Finding the Right Words to Say When the Worst Day Comes
An original "Bonus Track" from Kaitlin Wernet, co-author of "The Book of Comforts"
I don’t think anyone dreams about how they want the worst day of their life to go. There is no time to stock up on bubble wrap or consider whether or not you’ll land on all fours, you just fall.
Actually, I wasn’t the one falling on my Worst Day, rather, I was caught in the devastating aftermath of someone else’s—my younger brother. One minute, he was 20 years old and headed home, and before any of us could even make it to the hospital, he was in his big-H Home.
But that Monday morning, I didn’t know exactly what happened, and I didn’t want to. I still don’t completely know the timeline of events that ended the one of my brother Kendall’s life. No matter how I rearrange the limited facts I have, the outcome remains the same: He is gone.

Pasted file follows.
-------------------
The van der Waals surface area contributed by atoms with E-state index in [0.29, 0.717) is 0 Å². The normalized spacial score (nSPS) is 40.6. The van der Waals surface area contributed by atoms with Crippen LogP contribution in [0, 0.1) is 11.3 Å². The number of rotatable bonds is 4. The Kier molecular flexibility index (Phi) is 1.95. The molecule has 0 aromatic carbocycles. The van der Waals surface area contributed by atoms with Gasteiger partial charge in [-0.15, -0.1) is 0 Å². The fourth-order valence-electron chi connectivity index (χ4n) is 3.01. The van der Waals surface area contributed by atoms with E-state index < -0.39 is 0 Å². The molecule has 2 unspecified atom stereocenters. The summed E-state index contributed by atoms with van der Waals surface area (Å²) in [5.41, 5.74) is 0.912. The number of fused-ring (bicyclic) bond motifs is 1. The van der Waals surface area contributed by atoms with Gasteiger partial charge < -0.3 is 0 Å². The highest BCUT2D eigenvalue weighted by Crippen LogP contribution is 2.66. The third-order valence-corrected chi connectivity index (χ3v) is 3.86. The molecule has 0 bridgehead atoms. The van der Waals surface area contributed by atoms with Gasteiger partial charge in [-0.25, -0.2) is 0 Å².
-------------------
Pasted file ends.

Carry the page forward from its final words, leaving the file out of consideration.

I hadn’t had any previous run-ins with the Worst Day of My Life, so I did the only thing I could think to do—I went to work. Rushing past the group gathered around the office coffee pot, I finally made it to Rebecca. And before I could even crumble into my usual chair, she already had a plan.
Rebecca had made up her mind. There were no direct flights to my hometown, and it would be quicker to drive, only she wouldn’t let me make the trek by myself. At three months pregnant and still solidly in her morning sickness stage, she was going to drive five hours in order to deliver me to my freshly injured, now three-legged family.
The Roots of Friendship
Rebecca and I had only known each other for about a month, but the first day we met, she invited me over to her house, where she made egg salad for lunch and a Great Dane named Bess stood at attention, waiting for dropped crumbs. The picture frames and bookshelves that covered the walls spoke of a life I wasn’t familiar with, one that began with a college romance, eventual marriage, an adoption trip to Africa, and four (then five and now headed toward six) children.